Dampen a soft cloth or cotton ball with sterile water and wipe around the eyes with it, removing any crusty dirt or gunk. Make sure no fibres from the cloth or cotton ball are left behind that might irritate their eyes. While we’re on the subject, dogs’ eyes should look moist – if not, canine eye drops are available to combat dryness and irritation. If the gunk keeps appearing, consult a vet.

On the nose
Dogs should have a moist nose to help them with sniffing out scents. They lick their nose, which usually helps it stay pretty wet. If their nose is dry for a short while, that’s normal. However, dogs with flatter faces tend to have drier noses (their tongues can’t always reach their noses to lick them).

A dog that seems to have an excessively dry or flaky nose is probably dehydrated or has been out in the sun for too long. Give them plenty of drinking water and keep an eye on them. If that doesn’t solve the problem or your dog has a runny nose, is sneezing or has difficulty breathing, ask your vet for advice.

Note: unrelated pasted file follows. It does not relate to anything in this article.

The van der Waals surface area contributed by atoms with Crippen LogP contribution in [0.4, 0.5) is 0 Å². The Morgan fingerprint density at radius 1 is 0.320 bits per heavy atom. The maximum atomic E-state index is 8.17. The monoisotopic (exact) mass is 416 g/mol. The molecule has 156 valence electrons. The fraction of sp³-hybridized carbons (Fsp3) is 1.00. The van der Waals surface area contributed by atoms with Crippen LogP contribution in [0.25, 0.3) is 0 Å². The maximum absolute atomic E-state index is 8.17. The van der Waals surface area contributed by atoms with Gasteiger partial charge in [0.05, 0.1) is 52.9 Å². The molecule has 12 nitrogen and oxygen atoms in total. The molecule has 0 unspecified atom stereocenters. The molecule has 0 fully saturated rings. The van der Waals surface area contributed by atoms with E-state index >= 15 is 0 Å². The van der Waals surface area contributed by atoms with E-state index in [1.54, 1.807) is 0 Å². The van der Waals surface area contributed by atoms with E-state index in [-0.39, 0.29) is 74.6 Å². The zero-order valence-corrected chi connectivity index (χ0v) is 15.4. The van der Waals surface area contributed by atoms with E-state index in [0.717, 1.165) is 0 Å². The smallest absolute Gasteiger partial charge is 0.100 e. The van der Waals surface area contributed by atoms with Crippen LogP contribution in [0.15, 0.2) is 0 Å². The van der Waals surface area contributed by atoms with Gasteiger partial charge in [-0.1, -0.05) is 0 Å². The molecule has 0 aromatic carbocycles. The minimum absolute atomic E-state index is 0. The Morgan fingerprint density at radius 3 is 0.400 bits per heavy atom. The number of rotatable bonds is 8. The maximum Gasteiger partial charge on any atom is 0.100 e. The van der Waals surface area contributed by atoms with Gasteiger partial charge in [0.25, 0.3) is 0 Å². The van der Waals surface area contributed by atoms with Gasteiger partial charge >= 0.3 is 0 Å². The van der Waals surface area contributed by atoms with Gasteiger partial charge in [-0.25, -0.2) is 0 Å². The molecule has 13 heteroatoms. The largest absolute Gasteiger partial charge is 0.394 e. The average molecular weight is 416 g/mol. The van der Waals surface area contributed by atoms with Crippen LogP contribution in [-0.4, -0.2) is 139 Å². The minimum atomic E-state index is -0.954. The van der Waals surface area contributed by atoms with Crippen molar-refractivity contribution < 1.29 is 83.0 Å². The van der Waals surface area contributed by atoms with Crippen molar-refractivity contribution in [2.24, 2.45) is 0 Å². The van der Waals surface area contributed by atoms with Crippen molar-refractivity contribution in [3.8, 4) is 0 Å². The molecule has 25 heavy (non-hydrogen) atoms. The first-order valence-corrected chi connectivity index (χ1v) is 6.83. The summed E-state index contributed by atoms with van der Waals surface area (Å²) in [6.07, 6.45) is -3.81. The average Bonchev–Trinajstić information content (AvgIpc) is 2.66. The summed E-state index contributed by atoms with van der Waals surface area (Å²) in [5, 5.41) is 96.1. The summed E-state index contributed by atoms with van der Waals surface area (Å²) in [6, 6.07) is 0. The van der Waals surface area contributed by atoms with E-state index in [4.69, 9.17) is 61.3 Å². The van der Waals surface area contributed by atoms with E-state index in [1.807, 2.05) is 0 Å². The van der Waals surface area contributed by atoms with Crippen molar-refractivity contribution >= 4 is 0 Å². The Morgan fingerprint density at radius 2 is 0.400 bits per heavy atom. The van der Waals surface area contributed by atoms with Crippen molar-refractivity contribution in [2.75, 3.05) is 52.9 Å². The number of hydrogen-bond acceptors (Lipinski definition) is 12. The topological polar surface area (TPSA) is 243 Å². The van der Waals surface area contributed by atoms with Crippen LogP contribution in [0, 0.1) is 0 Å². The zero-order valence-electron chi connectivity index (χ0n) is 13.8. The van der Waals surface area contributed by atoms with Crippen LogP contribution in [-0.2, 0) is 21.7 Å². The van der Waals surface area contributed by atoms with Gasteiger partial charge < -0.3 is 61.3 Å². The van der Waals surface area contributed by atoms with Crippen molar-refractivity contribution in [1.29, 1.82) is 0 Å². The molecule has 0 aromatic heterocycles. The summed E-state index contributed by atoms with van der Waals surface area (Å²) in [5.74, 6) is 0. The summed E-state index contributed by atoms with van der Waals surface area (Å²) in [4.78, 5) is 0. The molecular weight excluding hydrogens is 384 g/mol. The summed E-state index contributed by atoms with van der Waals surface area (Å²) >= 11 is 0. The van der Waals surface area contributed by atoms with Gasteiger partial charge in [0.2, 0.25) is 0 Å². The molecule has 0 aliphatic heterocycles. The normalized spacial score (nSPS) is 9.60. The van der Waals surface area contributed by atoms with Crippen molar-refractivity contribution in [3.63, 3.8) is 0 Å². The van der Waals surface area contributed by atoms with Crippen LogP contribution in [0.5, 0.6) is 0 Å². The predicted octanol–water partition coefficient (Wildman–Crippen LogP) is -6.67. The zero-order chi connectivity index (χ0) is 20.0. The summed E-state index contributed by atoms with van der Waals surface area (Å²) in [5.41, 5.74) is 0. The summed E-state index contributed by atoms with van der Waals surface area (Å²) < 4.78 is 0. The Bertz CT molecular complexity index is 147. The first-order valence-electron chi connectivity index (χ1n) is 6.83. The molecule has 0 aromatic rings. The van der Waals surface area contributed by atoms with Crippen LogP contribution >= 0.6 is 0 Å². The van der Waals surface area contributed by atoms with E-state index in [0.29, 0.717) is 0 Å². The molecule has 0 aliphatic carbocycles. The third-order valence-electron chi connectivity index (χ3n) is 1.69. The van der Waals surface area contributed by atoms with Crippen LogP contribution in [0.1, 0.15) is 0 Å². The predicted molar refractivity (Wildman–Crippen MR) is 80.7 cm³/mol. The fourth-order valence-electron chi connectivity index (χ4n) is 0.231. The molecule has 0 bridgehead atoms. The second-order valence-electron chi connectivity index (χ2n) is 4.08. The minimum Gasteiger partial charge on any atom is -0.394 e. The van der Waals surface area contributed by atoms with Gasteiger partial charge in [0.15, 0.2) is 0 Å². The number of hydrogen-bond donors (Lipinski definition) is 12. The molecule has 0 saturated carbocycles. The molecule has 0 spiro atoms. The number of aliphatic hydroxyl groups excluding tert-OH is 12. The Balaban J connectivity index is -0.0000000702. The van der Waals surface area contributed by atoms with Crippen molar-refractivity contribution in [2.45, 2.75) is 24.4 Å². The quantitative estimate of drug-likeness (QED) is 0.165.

Dog laying in the grass Dog laying in the grass

Taking care of teeth

Dental chews can go some way to keeping canine teeth clean, but it’s still important to brush them regularly to prevent plaque and tartar building up. Getting a puppy used to toothbrushing is easier than starting them later in life – start brushing a few times a week, using a dog toothbrush and a toothpaste formulated for puppies.